Sunday, February 5, 2012

The Museum of American Glass

I met my sister Judy in Weston, WV this past week, to finally exchange Christmas gifts (a little late!) and just visit.

Where did we do our visiting? At the West Virginia Museum of American Glass! This beautiful and fairly new museum is located in the heart of Weston and is thriving. They have paid off their building and have started a campaign to expand. New donations come in regularly; donors of collections also donate the cases to house the collection. Recently a woman from Washington state donated her entire, large collection of sherbet dishes. She drove the collection across the country, paid for the case and stayed to help with the arrangement of the collection! Hers is one of many stories the museum represents. While we were there a gentleman came in to donate scale models of a plate glass making operation.


There is a lot to see in the museum from the large mural donated by another museum to the marble collection, glass making equipment, and aisles and aisles of beautiful glass. If you have a piece and wondered when it was made and by what company, this is the place to find that information. If the piece isn't on display, the friendly, knowledgeable staff might be able to identify it. And if they can't there is a reference library lined with books.



We browsed slowly along the aisles. I was thrilled to finally identify a butter dish I had as being made by the Cooperative Flint Company in the 1880's. My dish had no lid but I loved it for its design. Judy saw a plate like one she had at home and was astonished to find it was also made in the 1880's.

We spent a lot of time in the museum's store. Not only do they have many books for sale, they also sell glass! Dean Six, a museum staff member and author of several books on antique and vintage glass, told us that the museum sells duplicate pieces or pieces that were not made in America as a way to raise funds. We were lucky enough to be there on a sale day, and bought several pieces for only $1 each.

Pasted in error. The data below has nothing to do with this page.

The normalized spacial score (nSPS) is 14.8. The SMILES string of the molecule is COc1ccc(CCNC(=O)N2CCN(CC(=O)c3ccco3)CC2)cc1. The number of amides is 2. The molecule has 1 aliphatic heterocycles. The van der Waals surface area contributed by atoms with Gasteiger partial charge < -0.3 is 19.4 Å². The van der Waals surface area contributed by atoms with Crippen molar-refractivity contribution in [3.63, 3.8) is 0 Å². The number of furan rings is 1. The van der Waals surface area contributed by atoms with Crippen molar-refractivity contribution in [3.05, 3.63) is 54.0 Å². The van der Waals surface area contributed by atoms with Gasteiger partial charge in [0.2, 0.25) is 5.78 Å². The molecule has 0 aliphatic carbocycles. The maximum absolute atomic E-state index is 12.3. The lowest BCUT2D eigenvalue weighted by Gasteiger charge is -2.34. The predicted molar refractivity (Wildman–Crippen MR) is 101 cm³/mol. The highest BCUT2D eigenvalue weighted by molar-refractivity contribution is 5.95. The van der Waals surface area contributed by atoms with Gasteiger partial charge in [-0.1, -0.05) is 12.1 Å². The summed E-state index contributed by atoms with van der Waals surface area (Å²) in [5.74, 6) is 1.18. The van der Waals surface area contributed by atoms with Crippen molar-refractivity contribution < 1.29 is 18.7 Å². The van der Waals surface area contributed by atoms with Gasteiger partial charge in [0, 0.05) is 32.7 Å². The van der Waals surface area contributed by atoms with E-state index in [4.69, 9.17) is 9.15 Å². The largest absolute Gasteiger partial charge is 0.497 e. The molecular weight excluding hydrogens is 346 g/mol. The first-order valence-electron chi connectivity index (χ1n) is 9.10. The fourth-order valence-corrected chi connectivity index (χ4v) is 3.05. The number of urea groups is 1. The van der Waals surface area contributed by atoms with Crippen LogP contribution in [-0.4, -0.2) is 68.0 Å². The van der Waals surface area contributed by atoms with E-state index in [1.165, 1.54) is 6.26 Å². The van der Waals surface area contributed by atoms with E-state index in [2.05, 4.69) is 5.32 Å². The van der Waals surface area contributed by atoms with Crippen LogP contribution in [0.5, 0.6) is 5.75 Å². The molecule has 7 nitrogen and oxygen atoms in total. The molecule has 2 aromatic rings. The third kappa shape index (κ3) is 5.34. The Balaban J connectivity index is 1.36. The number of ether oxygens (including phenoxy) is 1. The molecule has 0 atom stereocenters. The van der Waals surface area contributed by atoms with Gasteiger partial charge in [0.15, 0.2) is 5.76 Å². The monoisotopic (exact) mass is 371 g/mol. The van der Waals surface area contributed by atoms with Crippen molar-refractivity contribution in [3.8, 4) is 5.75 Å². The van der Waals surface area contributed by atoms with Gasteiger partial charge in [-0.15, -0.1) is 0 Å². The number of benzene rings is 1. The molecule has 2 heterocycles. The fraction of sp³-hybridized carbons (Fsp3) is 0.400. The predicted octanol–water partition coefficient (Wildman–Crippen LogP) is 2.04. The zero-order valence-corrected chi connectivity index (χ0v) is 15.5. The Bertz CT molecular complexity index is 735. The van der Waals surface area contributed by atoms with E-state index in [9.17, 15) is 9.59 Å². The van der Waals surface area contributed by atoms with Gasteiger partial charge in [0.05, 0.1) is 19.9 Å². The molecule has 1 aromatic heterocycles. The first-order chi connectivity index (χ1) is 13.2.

In the sales area is also a collection of mis-matched lids. The collection included older and newer, some vaseline glass and colored glass, tops to sugar bowls, casseroles, butter dishes, etc. And would you believe, my sister found a lid that matched my dish! What are the odds on that happening? Very slim, I would say.

This pattern is called Budded Ivy, or Ivy in Snow, I suppose because of the stippled effect on the glass. I am learning a lot about Early American Pattern Glass and learning to recognize it when I see it. The glass looks different--I'm not sure how to describe the difference, but it stands out to me now. It's surprising that there is so much out there still in thrift shops; I suppose unless you happen to know its age, glass just looks like glass?

The Museum identified the lid as a "honey dish lid" and it could be that what I have is not a butter dish but a honey dish. I don't know the difference in the two, so I still have more to learn about this piece. And a whole, whole lot to learn about glass in general. It's a fascinating study. When I got home, I went online and ordered several more glass books, adding to my very slim library. I expect I'll be back at the museum soon, with pictures of all the pieces I can't identify.

9 comments:

Nanjemoy Nana said...

Oooooo I love this study of glass. I don't know why but all of us girls love glass. Lizzy could be of good use in this too. She's learning a lot as well. Y'all could trade information. :)

Granny Sue said...

True, Maggie. Living in WV where there have been 450+ glass companies over the years, there is so much to learn. Liz and I need to trade notes :)

Rowan said...

Sounds an interesting museum and what luck finding a lid to your dish!

Amy said...

$1.00 at a museum? I would say you truly hit sale day!

Janet, said...

I'll have to make a point of visiting there some day.

Granny Sue said...

Indeed I did, Amy :)

And Janet, you'd love it, esp with all the things you've collected.

John "By Stargoose And Hanglands" said...

Looks an interesting place to visit. Amazing to find a matching lid! Have a good week, Sue.

Granny Sue said...

Thanks, John, You do the same :)

Marie said...

I have ALWAYS wanted to go to that museum! Wow, you tell a lot about what is on display here in your post, and it is very informative! I can't believe you found that lid to your dish! How wonderful! I know you had an absolutely awesome time! Keep an eye out for a pattern glass post I plan to do this week.

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